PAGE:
VP Osinbajo, after the opening speech, gave an overview of the N2.3 trillion Economic Sustainability Plan, which is a direct response of the Federal Government to the ravages of COVID-19. It was an illuminating session on what would happen in 12 months to reflate an economy in stupor, and give hope to businesses and other endeavors. It’s to the future with hope.

Former PM Tony Blair was invited to share experience, and he sure did. His topic was Driving Growth in a Crisis. He gave his audience what we would never forget: Five Ps of Leadership, which are Prioritization, Policy, Personnel, Planning, and Performance Management. It was like going through Business School again, and taking a course in leadership. Nothing like hearing from someone with practical experience.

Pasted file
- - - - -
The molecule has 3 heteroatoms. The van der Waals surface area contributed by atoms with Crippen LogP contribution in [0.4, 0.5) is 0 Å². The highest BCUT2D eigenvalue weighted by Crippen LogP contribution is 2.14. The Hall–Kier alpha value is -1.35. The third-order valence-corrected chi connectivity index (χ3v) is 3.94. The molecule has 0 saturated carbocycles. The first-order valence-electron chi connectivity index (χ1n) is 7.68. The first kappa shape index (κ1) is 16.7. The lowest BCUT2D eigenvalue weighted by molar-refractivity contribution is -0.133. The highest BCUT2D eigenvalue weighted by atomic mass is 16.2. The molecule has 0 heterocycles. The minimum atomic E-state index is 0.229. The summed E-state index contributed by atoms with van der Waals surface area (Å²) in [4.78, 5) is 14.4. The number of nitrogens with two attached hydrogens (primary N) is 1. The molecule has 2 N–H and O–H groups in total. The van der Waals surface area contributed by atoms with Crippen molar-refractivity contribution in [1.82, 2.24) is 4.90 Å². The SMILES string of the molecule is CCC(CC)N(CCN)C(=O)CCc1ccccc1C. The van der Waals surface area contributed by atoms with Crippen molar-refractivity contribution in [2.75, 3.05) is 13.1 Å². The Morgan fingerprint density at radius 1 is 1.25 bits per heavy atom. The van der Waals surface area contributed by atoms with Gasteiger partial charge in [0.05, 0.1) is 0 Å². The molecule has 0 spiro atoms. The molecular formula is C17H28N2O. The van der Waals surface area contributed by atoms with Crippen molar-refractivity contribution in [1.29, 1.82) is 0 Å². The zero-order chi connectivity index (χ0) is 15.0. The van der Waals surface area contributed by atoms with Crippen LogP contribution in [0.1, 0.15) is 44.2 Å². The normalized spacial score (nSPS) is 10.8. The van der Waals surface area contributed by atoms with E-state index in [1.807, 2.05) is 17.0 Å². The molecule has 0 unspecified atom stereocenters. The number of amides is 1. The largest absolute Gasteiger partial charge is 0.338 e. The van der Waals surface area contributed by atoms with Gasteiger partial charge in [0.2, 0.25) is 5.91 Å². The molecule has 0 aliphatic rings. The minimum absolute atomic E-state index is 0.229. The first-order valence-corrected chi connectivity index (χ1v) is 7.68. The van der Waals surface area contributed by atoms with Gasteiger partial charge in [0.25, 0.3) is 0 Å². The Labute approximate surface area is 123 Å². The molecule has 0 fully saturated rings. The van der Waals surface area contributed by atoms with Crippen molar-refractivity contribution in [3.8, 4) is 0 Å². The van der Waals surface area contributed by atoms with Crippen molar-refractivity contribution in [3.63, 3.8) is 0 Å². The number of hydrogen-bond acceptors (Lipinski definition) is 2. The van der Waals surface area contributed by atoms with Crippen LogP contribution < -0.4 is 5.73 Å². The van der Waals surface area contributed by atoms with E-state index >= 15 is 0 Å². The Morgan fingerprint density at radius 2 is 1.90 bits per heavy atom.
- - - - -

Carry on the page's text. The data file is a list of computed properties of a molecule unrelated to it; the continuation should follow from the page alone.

There are nine priority areas, which the government has identified for itself, aside from the three focal areas it campaigned on in 2015 and 2019. The priority areas are; Stabilize the macroeconomy, Achieve agriculture and food security, Ensure energy sufficiency in power and petroleum products, Improve transportation and other infrastructure, Drive industrialization, Improve health, education and productivity, Enhance social inclusion and reduce poverty, Fight corruption and improve governance, and Improve security for all.

There were nine breakout groups, with each taking one of the priority areas. They brainstormed, identified challenges and prospects, and made recommendations. These they presented at plenary the next day. Very rich, worth the time and the exertion put in.